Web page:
Maharashtra: Deepening politicisation

EducationWorld February 2022 | Education News Magazine

The opposition Bharatiya Janata Party (BJP) is gearing to hit the streets with statewide protests against the incumbent Maha Vikas Aghadi (MVA) coalition government’s proposal to curb the powers of the governor in 11 state government universities. By law and convention, state governors appointed by the Central government, are ex-officio chancellors of all public universities in every state of the Indian Union.

In late December, the MVA government amended the Maharashtra Public Universities Act (MPUA), 2016 to vest the state government with greater power while appointing vice-chancellors, senates and managements of public universities. Under the amendment, the higher and technical education minister will assume the office of ‘pro-chancellor’ of all state government universities. The opposition BJP contends this amendment will curtail the power of the governor/chancellor.

Governor Koshiyari

Governor Koshiyari: activist chancellor

The background of this latest face-off between the MVA government and the BJP is that since November 11, 2019, when the Shiv Sena dramatically ended its 25-year alliance with the BJP and coalesced with the Congress and the Nationalist Congress Party (NCP) to form Maharashtra’s MVA coalition, it has been at odds with governor Bhagat Singh Koshiyari, a former activist of the RSS, the ideological mentor of the BJP which has been ruling at the Centre since 2014.

In July 2020, Uday Samant, higher and technical education minister, ordered cancellation of final year degree college exams because of the rising number of Covid-19 positive cases in the state. However, Koshiyari took umbrage and wrote a scathing letter to the chief minister Uddhav Thackeray protesting the minister’s intervention without consulting the chancellor’s office. According to the MVA government, despite the chancellor’s position being of a ceremonial figurehead, Koshiyari has been taking more than passing interest in the administrative affairs of public universities in Maharashtra.

In October 2020, the Maharashtra higher and technical education ministry constituted a 14-member committee to suggest amendments to MPUA, 2016 as also to implement the National Education Policy (NEP), 2020 in the state. The committee chaired by Sukhdeo Thorat, a former chairman of UGC (University Grants Commission), suggested introducing the position of pro-chancellor to create “a balance of power” between the governor and state government.

Moreover, the Thorat committee suggested amendment of s. 12 of the Act under which search panels to select vice-chancellors, submitted their shortlist directly to the chancellor’s office. In the event the governor did not approve the names on the shortlist, he was empowered to direct the search committee to submit a new list. The amended Bill directs the search committee to submit five names to the state government. From the list, the government forwards two names to the governor to approve one.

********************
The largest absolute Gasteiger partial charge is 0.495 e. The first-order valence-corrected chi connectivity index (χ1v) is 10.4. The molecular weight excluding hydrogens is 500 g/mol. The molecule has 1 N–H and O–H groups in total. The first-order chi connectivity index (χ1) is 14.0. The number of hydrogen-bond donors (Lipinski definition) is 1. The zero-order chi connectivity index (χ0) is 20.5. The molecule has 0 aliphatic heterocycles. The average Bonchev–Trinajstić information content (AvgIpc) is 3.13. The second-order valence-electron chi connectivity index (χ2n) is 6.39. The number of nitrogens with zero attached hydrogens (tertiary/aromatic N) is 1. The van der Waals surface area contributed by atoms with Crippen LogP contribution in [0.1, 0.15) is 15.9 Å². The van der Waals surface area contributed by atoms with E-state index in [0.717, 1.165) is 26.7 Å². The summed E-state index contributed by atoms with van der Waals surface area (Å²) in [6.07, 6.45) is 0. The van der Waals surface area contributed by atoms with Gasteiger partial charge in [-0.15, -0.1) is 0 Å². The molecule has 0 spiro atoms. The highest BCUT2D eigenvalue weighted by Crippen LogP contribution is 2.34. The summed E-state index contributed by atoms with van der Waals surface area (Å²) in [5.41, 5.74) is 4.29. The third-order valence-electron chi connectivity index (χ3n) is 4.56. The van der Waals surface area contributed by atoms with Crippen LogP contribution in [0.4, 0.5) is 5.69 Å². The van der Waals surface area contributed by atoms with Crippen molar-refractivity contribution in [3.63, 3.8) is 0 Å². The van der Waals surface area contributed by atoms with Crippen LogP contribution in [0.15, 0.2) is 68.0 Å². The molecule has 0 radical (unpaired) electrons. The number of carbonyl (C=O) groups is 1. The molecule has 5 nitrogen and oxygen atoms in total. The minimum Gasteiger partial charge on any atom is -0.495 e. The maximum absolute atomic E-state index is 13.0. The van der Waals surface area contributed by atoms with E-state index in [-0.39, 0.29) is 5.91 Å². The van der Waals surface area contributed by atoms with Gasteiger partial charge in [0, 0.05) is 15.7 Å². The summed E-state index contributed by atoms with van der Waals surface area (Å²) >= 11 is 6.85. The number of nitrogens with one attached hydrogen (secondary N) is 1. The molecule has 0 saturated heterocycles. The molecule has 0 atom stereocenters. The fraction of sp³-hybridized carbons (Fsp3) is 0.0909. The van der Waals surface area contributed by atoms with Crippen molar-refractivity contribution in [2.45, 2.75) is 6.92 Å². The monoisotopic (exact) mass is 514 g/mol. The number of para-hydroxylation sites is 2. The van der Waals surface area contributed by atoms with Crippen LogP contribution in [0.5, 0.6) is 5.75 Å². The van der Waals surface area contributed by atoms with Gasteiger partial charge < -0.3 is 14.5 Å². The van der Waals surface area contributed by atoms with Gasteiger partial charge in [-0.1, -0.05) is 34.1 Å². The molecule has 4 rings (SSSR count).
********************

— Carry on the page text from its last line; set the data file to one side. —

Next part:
The opposition’s attempt to launch a statewide protest after the winter session was cut short due to rising Covid infections in January. However, the Yuva Morcha and Akhil Bharatiya Vidyarthi Parishad (ABVP) — youth wings of BJP/ RSS — have held several round table conferences, organised student signature campaigns and written letters against the Bill to the state’s chief minister, education minister and the governor himself. The party has also reportedly briefed senior counsel to draft a writ petition to be filed in the Bombay high court.

Meanwhile, politically independent and bona fide educationists in the state are resigned to the continuous political interference in academia. Vice-chancellors who have the power to make large purchases and appoint faculty have often patronised party sympathisers and recruited party ideologues into faculty.

In this connection it is pertinent to note that in 2015, the BJP appointed Dr. Sanjay Deshmukh, a former director (research) of the RSS think tank, Prabhodini Malghi, as vice chancellor of Mumbai University (estb.1857). Deshmukh has the dubious distinction of being the first VC in Mumbai University’s 164-year history to be sacked from office for incompetence.

“The BJP which is criticising the MVA government for politicising universities and VC appointments needs treatment for political schizophrenia. This party has blatantly appointed RSS ideologues to high office in academia. Way back in 2014, Dina Nath Batra, an RSS ideologue who can’t differentiate mythology from history, was appointed chairman of the Indian Council for Historical Research. And recently, BJP sympathiser Jagdish Kumar, hitherto controversial vice chancellor of JNU, was appointed chairman of the University Grants Commission while Santishree Pandit, political science professor of Savitribai Phule Pune University, was appointed as JNU’s first woman vice chancellor. Politics has struck very deep roots in Indian education,” says Chandrashekhar Kulkarni, senate member, Mumbai University.

With politicians intent on packing universities with their hand-picked selected nominees — even if underqualified — it’s hardly surprising that not even one of India’s 1,005 universities, some of them of over 150 years vintage, are ranked in the globally respected Top 200 league tables of the London-based varsity rating agencies, QS and Times Higher Education. On the other hand, China has five.

Dipta Joshi (Mumbai)

Also read: Maharashtra: Time of reckoning

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